Sugar & Mental Health

Why your sweet tooth might impact your mental health

Americans consume 30% more sugar than they did 30 years ago. The average person ingests a whopping 66 pounds of sugar per year, and you can find sugar in everything from sports drinks to salad dressings.

You may have heard that sugar can damage the enamel on your teeth, resulting in cavities or other dental concerns. You may also know that some people believe that a link exists between obesity and sugar consumption.

What you may not know is that sugar can impact your mental health; we’ll explain how below.

Sugar Makes You Crabby

Sugar may trigger symptoms in people who have mental illness or struggle with addiction, but it can also affect your mood even if you don’t.

Prevention lists sugar as one of five common foods that cause sadness, explaining that sugar consumption increases brain inflammation.

When your brain is inflamed, you may experience feelings of depression or discontentment. Inflammation can also potentially trigger anxiety and irritability. 

Regardless of the cause of your mood, it’s important to talk to a healthcare specialist if feelings of depression persist. You should also contact a medical provider if you feel tempted to hurt yourself or others.

If you want your CrossFit workouts to be more effective, avoid sugar. If you want to improve your mood, avoid sugar. Try to become more aware of when you are experiencing cravings.

If you want your CrossFit workouts to be more effective, avoid sugar. If you want to improve your mood, avoid sugar. Try to become more aware of when you are experiencing cravings.

Sugar Affects Blood Glucose

Blood glucose, commonly called blood sugar, gives your body energy. Some people mistakenly assume that more glucose equals more energy, but that’s generally not the case.

If you eat too much sugar, you may feel lethargic and find it hard to function physically and mentally. You may also become angry or anxious until your blood sugar stabilizes.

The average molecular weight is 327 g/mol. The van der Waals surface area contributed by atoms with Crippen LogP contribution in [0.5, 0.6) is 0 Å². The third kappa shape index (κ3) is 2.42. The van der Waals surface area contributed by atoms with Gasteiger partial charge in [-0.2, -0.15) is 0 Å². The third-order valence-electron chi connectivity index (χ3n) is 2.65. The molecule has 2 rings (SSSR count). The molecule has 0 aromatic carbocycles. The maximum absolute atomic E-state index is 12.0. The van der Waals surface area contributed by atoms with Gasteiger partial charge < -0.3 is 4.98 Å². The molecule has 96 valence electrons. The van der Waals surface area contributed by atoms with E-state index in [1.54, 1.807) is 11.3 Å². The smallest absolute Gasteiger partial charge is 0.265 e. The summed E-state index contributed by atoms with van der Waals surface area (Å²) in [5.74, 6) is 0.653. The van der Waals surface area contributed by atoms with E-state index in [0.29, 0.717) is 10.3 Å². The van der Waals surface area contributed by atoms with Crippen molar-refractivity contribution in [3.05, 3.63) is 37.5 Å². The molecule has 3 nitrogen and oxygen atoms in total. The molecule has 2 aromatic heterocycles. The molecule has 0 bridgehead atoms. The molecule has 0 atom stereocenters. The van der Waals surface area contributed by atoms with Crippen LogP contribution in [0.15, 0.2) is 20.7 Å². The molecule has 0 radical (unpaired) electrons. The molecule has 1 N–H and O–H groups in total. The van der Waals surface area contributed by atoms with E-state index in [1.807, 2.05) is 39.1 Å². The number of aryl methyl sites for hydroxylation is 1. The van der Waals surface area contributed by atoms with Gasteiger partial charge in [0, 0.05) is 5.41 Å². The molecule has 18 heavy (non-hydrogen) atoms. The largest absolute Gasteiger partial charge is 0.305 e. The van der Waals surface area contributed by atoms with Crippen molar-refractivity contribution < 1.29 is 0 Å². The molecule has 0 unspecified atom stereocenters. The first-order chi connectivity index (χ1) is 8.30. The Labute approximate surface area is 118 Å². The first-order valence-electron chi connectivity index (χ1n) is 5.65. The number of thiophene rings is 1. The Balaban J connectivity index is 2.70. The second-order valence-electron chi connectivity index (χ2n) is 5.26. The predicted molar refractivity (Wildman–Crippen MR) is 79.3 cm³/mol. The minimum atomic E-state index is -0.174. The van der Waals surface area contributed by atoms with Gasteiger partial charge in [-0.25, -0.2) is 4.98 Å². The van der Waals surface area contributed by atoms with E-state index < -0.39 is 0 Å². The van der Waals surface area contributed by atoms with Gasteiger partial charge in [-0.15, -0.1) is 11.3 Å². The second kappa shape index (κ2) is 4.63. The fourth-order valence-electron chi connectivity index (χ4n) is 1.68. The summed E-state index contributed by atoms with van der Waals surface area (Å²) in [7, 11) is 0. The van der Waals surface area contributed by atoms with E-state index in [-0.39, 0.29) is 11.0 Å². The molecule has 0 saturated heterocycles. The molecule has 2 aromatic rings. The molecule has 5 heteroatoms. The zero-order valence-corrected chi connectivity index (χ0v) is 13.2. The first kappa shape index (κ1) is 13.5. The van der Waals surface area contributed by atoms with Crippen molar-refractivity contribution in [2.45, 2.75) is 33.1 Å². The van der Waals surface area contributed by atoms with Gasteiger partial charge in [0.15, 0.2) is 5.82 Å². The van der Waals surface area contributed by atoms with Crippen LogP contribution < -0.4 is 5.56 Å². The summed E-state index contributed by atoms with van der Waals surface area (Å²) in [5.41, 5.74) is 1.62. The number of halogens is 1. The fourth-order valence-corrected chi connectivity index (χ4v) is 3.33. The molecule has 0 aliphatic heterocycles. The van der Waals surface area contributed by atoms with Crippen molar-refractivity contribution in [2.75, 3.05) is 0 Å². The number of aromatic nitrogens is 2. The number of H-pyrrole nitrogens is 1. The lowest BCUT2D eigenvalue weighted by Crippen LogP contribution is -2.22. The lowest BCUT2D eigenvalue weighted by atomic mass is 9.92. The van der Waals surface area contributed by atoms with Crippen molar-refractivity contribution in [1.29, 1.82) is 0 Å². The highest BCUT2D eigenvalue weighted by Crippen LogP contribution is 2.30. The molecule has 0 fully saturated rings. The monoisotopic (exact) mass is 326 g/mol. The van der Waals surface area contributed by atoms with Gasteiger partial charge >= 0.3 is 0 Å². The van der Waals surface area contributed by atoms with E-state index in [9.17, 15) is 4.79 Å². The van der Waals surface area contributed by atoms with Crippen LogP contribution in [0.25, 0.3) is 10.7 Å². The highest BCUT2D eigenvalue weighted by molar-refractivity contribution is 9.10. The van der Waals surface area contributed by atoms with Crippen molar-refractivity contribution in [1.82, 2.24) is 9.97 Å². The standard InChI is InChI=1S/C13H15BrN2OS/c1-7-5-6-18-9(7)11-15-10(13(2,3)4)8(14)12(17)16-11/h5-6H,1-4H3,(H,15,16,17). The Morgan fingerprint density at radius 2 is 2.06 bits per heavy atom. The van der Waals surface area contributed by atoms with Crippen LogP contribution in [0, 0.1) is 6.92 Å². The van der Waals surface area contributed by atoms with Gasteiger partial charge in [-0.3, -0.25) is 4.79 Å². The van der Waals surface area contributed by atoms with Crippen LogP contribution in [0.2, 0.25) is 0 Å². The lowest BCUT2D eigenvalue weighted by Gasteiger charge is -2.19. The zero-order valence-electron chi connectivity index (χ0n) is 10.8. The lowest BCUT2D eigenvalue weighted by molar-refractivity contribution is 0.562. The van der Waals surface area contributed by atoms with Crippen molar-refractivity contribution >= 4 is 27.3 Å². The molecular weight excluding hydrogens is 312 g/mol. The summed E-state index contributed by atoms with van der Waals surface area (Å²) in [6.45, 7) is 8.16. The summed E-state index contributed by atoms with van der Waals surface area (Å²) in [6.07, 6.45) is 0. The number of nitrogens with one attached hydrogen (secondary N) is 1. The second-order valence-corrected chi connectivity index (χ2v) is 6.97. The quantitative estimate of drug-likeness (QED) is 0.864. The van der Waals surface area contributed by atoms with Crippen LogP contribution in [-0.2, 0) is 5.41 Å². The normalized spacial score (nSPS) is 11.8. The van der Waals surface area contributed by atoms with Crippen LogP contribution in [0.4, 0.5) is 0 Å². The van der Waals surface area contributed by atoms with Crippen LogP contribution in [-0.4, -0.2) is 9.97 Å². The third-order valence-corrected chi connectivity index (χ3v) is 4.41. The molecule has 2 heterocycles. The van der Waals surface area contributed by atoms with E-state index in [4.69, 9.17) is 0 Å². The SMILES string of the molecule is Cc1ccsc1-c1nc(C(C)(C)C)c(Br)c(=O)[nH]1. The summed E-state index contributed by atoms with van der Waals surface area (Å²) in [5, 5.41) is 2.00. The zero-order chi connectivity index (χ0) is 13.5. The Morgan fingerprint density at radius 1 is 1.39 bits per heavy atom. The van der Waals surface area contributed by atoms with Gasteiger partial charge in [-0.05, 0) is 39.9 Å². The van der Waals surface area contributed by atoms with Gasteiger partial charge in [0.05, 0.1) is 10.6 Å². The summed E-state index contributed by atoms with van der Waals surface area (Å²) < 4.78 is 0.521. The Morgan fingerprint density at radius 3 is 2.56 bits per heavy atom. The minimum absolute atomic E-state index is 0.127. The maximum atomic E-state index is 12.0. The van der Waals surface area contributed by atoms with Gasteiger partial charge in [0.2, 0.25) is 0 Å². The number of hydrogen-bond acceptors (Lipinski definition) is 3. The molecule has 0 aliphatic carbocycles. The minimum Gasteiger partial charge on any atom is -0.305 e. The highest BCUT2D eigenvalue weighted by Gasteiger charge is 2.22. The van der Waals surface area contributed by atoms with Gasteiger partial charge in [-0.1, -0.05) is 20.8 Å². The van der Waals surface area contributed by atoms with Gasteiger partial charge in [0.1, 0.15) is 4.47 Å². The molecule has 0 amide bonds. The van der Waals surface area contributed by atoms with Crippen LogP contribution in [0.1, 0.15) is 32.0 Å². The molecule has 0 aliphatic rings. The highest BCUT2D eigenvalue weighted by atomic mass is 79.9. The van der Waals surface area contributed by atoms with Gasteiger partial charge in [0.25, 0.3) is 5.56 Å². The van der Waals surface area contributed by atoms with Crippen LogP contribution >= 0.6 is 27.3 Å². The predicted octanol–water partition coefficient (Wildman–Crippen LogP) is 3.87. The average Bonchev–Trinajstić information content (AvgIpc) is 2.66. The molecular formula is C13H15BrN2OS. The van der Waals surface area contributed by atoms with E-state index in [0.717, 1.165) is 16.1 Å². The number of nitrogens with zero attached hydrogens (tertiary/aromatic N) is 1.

If your blood sugar drops too quickly after you consume sweet treats, you may become irritable or short-tempered. You can help combat these potential side effects by eating a spoonful of almond butter or another protein-packed food.

Protein helps stabilize glucose levels because it doesn’t break down as quickly as refined sugar.

Sugar Can Trigger Psychological Reactions

The paragraphs above discuss the physical effects sugar has on your body, but did you know that it also has a psychological impact on some people?

Sugar has the potential to trigger memories, both good and bad, when you eat it.

This is true for any food, but sugar-filled foods are often served during work events, school functions, and family gatherings. You may eat sugar in an effort to relive happy memories from the past, but this may backfire and leave you feeling lonely and depressed.

When you feel like heading for the "cupcake ATM" remember that it's likely you're experiencing some sort of psychological sugar craving. 

When you feel like heading for the "cupcake ATM" remember that it's likely you're experiencing some sort of psychological sugar craving. 

Here are some examples of psychological cravings for sugar:

  • Eating cake because it reminds you of your last birthday party
  • Consuming ice cream because it makes you think of fun-filled summer days with your best friend
  • Devouring boxes of chocolates because they remind you of your ex boyfriend  
  • Cramming fresh-baked cookies into your mouth because you associate them with your deceased grandmother 

You may temporarily feel joy or excitement when you consume sugar to satisfy a psychological craving, but these feelings are often replaced with feelings of shame, guilt, or sadness.    

Things to Consider

We’re not advising you to completely eliminate sugar from your diet (unless you want to), but there are things you can do that might help reduce the mind-altering side effects of sugar. Start by monitoring how much sugar you consume each day.

The American Heart Association says that women should generally keep their daily sugar intake at or below 25 grams, while men should aim for 36 grams or less. You can also try replacing some of the refined sugar in your diet with healthier alternatives, such as honey.

If sugar makes you feel bad, document your feelings in a food diary or journal. Write down what you ate and how it made you feel so you can establish a pattern.

This may help motivate you to avoid eating foods with an excessive amount of sugar.

Many factors, including genetics and lifestyle choices, affect your mood. If you’ve been depressed, angry, or anxious lately, your sugar intake might have something to do with these emotions.    

**Paige Johnson loves offering her advice on weight lifting and strength training. She is part of the team in Learnfit.org where they are dedicated to sharing their passions.    

 

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